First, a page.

Darya, some of your many fine qualities are your vulnerability, honesty, and self-awareness, all of which are present in this post. Judgment doesn’t have much use in any situation including situations around people’s motivations for weight loss. What’s much more important is dialogue, understanding, compassion, honesty, and love for one’s self and others around you.

  9. Suzanne says:

    Thank you for confronting this issue! I like how you point out the link between dieting and shame. You have a mature view of self-improvement!

  10. Dave says:

    Hey, Darya.
    I have always been very active (hyper?). As a result, I burned everything I ate, and entered college at 96 pounds. I am a guy, and can (and still do) eat everything, but have had to modify due to age. I remember when my thighs actually finally touched!!! So, I am at the opposite end of the spectrum from most people that diet, but agree that appearance is crucial. Like it or not, it is fact. I have been made fun of all my life, clothes are hard to find to fit. To find pants in the correct length, it looked like I was wearing clown pants; if I got the correct waist size, then it looked as if I were wearing bell-bottom knickers.

    Take pride in how you look. Make yourself look worthwhile… In real estate it is called ‘curb appeal’. Sure, we all like presents for what is ‘inside’, but the packaging adds intrigue and excitement.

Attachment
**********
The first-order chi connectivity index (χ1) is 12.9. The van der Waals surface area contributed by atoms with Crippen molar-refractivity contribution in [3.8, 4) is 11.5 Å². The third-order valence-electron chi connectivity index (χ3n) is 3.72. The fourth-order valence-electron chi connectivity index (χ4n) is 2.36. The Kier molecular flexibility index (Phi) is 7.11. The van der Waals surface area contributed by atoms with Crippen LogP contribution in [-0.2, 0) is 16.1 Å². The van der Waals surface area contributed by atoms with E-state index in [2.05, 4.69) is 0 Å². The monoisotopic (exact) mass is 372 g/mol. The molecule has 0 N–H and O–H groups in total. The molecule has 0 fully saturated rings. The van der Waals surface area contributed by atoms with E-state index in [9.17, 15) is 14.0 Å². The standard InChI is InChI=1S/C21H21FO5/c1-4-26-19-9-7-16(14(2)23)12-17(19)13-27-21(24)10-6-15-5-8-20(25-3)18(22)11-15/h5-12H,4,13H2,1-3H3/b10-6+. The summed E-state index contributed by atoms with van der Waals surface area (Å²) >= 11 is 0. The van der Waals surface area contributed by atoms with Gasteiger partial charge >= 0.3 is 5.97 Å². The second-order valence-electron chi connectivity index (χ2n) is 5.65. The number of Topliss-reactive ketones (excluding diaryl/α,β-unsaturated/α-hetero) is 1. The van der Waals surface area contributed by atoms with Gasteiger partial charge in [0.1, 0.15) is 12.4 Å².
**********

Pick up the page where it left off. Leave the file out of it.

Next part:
Love yourself enough to care about your appearance. If you don’t, then why would you expect anyone else to do so?

    Thank you for having the courage to write this article. You will get nasty-grams, but you deserve kudos for your addressing this important issue.

  11. JAYE says:

    Hi Darya,
    I used to diet all the time when I was younger ( 20 something) and going through my years I also had a self esteem issue meaning I hated looking at myself in a mirror.. I’d just go with it. My eating habits were okay then , now I know my eating limits and I stop when I start feeling full. I’m a 57 year old gal ,vegetarian/vegan and very particular about what I put into my mouth. Of course being lactose- intolerant doesn’t help matters especially when my friends take me to a restaurant… ask my bf … he always says ” I can’t take you anywhere”… my meals are usually full of substitutions! I have a good body image , looking in the mirror is no longer an issue and I run and swim to stay in shape…am close to my goal weight of 125…my biggest issue these days is constantly trying to keep my pants up even with a belt on !

  12. Dana says:

    Darya, thanks for this excellent post. I’m a new image consultant, and I began my new blog with a post called “Why Image Matters.” Because like it or not, image DOES matter. How we stand, what we wear, our facial expressions, and certainly how we honor – or don’t honor – our bodies through exercise and good nutrition. Self care is an act of love, not an act of narcissism. Of course, we don’t need to (and shouldn’t!) buy into extreme vanity. But neither should we throw out the baby with the bath water. As humans, we’re mind, spirit AND body. It’s healthy to embrace and balance all three. In a field dominated by fashionistas and gaunt runway models, this won’t be an easy message for me to promote. But you’ve done an excellent job, Darya!

  13. Kim O'Brien says: